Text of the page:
2 key UK Cabinet ministers leave Boris Johnson’s government | Government and politics
By DANICA KIRKA – Associated Press
LONDON (AP) — Two of Britain’s top Cabinet ministers resigned on Tuesday, a move that could spell the end of Prime Minister Boris Johnson’s leadership after months of scandals.
Treasury Chief Rishi Sunak and Health Secretary Sajid Javid resigned within minutes of each other after a day in which the Prime Minister was forced to admit he needed to change his story about how he dealt allegations of sexual misconduct by a senior government official.
“It is with immense regret that I must tell you that I can no longer, in good conscience, continue to serve in this government,” Javid said in his resignation letter. “I am instinctively a team player, but Britons also rightly expect integrity from their government.”
Sunak said “the public rightly expects government to be run properly, competently and seriously. ”
“I recognize that this may be my last ministerial post, but I believe these standards are worth upholding and that is why I am stepping down,” he added.
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Both Sunak and Javid have been considered potential candidates for the leadership of the Conservative Party if Johnson is forced out. Their departures were a blow to the prime minister as both were in charge of two of the biggest issues facing Britain right now – the cost of living crisis and the aftermath of the coronavirus pandemic.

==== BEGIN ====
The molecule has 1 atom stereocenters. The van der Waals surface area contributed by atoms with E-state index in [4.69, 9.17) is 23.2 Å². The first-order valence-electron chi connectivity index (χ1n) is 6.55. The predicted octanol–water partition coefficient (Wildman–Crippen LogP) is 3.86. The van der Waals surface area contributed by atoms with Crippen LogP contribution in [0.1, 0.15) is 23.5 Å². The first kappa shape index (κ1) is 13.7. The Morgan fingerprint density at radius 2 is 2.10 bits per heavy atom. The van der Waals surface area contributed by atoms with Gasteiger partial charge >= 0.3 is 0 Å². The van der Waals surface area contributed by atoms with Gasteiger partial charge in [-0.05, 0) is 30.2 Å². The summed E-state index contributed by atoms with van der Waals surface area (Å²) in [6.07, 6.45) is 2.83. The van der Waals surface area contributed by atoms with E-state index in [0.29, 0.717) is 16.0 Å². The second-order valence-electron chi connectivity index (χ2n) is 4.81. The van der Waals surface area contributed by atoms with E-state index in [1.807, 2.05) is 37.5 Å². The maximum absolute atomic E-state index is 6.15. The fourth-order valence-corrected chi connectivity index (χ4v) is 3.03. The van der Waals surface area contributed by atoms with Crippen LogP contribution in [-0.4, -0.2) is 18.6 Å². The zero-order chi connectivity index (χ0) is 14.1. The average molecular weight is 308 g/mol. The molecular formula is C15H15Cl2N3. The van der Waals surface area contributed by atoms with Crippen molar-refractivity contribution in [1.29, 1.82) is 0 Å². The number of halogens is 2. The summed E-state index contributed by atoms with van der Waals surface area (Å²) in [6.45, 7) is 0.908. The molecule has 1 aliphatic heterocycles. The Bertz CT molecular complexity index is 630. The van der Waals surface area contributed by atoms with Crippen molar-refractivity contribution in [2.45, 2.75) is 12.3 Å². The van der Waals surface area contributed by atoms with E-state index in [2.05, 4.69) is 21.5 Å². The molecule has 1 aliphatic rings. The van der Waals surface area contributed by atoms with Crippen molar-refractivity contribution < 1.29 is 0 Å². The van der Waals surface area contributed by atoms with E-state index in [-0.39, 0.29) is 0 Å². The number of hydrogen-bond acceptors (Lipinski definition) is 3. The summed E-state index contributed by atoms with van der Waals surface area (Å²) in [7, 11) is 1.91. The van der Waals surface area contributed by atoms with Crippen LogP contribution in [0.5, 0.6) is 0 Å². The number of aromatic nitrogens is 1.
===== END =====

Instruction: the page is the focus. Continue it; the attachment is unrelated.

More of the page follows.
The latest scandal has seen Johnson hit by allegations that he has not been clear about a lawmaker appointed to a senior post despite allegations of sexual misconduct.
Johnson came under pressure to explain what he knew of previous misconduct allegations against lawmaker Chris Pincher, who resigned as deputy chief whip on Thursday amid complaints he groped two men at a club private.
Minutes before Javid and Sunak’s resignations were announced, Johnson told reporters that Pincher should have been fired from government after a previous incident in 2019.
When asked if it was a mistake to appoint Pincher to government, Johnson replied: ‘I think it was a mistake and I apologize. In hindsight, it wasn’t the right thing to do.”
“I apologize to everyone who has been hit hard by this. I want it to be absolutely clear that there is no place in this government for anyone who is predatory or abuses their position of power,” Johnson said.
The government’s explanation has changed several times over the past five days. Ministers initially said Johnson was unaware of any allegations when he promoted Pincher to the job in February.
On Monday, a spokesperson said Johnson was aware of allegations of sexual misconduct that were “either resolved or did not result in a formal complaint.”
That account did not sit well with Simon McDonald, Britain’s top Foreign Office official from 2015 to 2020. In a highly unusual move, he said on Tuesday that the Prime Minister’s Office was still not telling the truth.
McDonald said in a letter to the Parliamentary Commissioner for Standards that he received complaints about Pincher’s behavior in the summer of 2019, shortly after Pincher became foreign minister. An investigation upheld the complaint and Pincher apologized for his actions, McDonald said.